Initially published on 2014-10-02
Here's a complete process of rebuilding Debian OpenSSL packages with Padlock support. You shouldn't just copy-paste all of it into a console, but rather copy-paste and run line-by-line, ensuring everything went fine before moving on to the next step.
apt-get install devscripts fakeroot build-essential zlib1g-dev # For Debian 7 versions of OpenSSL: curl -O https://romanrm.net/dl/padlock/wheezy/1001-crypto-hmac-support-EVP_MD_CTX_FLAG_ONESHOT-and-set-.patch \ -O https://romanrm.net/dl/padlock/wheezy/1002-engines-e_padlock-backport-cvs-head-changes.patch \ -O https://romanrm.net/dl/padlock/wheezy/1003-engines-e_padlock-implement-sha1-sha224-sha256-accel.patch \ -O https://romanrm.net/dl/padlock/wheezy/1004-crypto-engine-autoload-padlock-dynamic-engine.patch \ -O https://romanrm.net/dl/padlock/wheezy/1005-auto-engine.patch # For Debian 8: curl -O https://romanrm.net/dl/padlock/jessie/1001-crypto-hmac-support-EVP_MD_CTX_FLAG_ONESHOT-and-set-.patch \ -O https://romanrm.net/dl/padlock/jessie/1002-backport-changes-from-upstream-padlock-module.patch \ -O https://romanrm.net/dl/padlock/jessie/1003-engines-e_padlock-implement-sha1-sha224-sha256-accel.patch \ -O https://romanrm.net/dl/padlock/jessie/1004-crypto-engine-autoload-padlock-dynamic-engine.patch \ -O https://romanrm.net/dl/padlock/jessie/1005-auto-engine.patch dget http://http.debian.net/debian/pool/main/o/openssl/openssl_1.0.1t-1+deb8u2.dsc # ^ check what is the most current URL for the *.dsc at https://packages.debian.org/jessie/openssl in the right column # The error "dscverify: can't find any system keyrings" at this point is no problem, just proceed. dpkg-source -x *.dsc cd openssl*/ patch -lp1 < ../1001*; patch -lp1 < ../1002*; patch -lp1 < ../1003*; patch -lp1 < ../1004*; patch -lp1 < ../1005* # ^ if you get FAILED in any of the patches, check http://git.alpinelinux.org/cgit/aports/plain/main/openssl/ for updated versions of them dpkg-source --commit # ^ it will ask you for a patch name (enter "padlock") and launch a text editor, just press Ctrl-X(nano) or enter :x(vim) to exit dpkg-buildpackage -rfakeroot -b # ^ if you're building this for the first time, this may complain that you don't have a lot of development packages installed; install them, then retry. cd .. dpkg -i openssl*.deb libssl1*.deb aptitude hold openssl libssl1.0.0
Don't forget to restart all daemons which use encryption (e.g. the web server, SSH server, any VPN daemons, etc).
It appears that for AES only the CBC encryption mode is accelerated (but not GCM or CTR), therefore some apps may need to be reconfigured to take full advantage of the acceleration.
For example if you run a web server with HTTPS, I suggest to use the following cipher list (yes, that simple):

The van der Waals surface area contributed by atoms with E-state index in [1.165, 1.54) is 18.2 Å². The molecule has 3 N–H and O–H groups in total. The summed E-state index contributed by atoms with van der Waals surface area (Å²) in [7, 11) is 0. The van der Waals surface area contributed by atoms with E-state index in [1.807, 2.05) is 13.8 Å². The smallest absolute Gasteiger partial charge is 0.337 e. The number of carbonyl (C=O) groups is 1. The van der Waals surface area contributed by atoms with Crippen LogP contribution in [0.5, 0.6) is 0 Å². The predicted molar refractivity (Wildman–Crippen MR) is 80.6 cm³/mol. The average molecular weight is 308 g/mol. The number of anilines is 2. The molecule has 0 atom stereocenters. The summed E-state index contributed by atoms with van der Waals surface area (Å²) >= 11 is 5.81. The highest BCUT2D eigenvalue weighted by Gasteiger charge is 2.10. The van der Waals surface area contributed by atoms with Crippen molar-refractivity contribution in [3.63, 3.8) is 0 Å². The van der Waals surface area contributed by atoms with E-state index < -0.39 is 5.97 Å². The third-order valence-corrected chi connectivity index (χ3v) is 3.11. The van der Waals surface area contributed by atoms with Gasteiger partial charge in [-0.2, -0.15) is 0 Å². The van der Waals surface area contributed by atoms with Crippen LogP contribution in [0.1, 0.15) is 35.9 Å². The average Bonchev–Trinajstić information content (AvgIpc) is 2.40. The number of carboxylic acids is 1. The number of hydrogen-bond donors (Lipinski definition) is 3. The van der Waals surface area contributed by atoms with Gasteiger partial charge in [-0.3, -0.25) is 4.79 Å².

On more details what that is and how to apply it, see e.g. https://cipherli.st/ (but do not use the ones suggested there).
My server was initially set up to use GCM, and as you can the cipher has a huge impact on performance:
# ==== Tries to use AES-GCM: === # wget -O /dev/null https://xxxx/100m --2016-09-20 20:23:46-- https://xxxx/100m Resolving xxxx (xxxx)... 127.0.1.1 Connecting to xxxx (xxxx)|127.0.1.1|:443... connected. HTTP request sent, awaiting response... 200 OK Length: 104857600 (100M) [application/octet-stream] Saving to: ‘/dev/null’ /dev/null 100%[============================================================>] 100.00M 17.4MB/s in 5.7s 2016-09-20 20:23:52 (17.4 MB/s) - ‘/dev/null’ saved [104857600/104857600] # ... edit the config file to use the cipher list mentioned above ... # /etc/init.d/lighttpd restart [ ok ] Stopping web server: lighttpd. [ ok ] Starting web server: lighttpd. # ==== Uses AES CBC now: ==== # wget -O /dev/null https://xxxx/100m --2016-09-20 20:24:13-- https://xxxx/100m Resolving xxxx (xxxx)... 127.0.1.1 Connecting to xxxx (xxxx)|127.0.1.1|:443... connected. HTTP request sent, awaiting response... 200 OK Length: 104857600 (100M) [application/octet-stream] Saving to: ‘/dev/null’ /dev/null 100%[============================================================>] 100.00M 42.1MB/s in 2.4s 2016-09-20 20:24:15 (42.1 MB/s) - ‘/dev/null’ saved [104857600/104857600]
After installing the rebuilt packages, you can verify that OpenSSL has been successfully patched via running:
dd if=/dev/zero bs=1M count=512 | openssl sha256
With the hardware acceleration, on a VIA Nano U2250 this should give around 230 MB/sec, without it – only about 60 or so.
openssl speed -evp aes-256-cbc
type 16 bytes 64 bytes 256 bytes 1024 bytes 8192 bytes aes-256-cbc 44501.64k 47309.02k 49103.10k 48988.44k 49356.09k
type 16 bytes 64 bytes 256 bytes 1024 bytes 8192 bytes aes-256-cbc 74678.28k 248020.33k 489234.82k 640749.64k 711964.72k
For reference, an i5-3570S CPU at 3.7 GHz:
type 16 bytes 64 bytes 256 bytes 1024 bytes 8192 bytes aes-256-cbc 503045.35k 527675.33k 533090.56k 534551.55k 534749.18k
One side-effect of manually building and installing a patched version of OpenSSL, is that you “opt out” of automatic updates to it provided by your distribution (Debian in our case). So to keep OpenSSL up-to-date and stay ahead of any security exploits, you will need to re-do the build and install process described above from time to time as new OpenSSL versions come out, and also immediately if any “big news” serious exploit appears in the wild.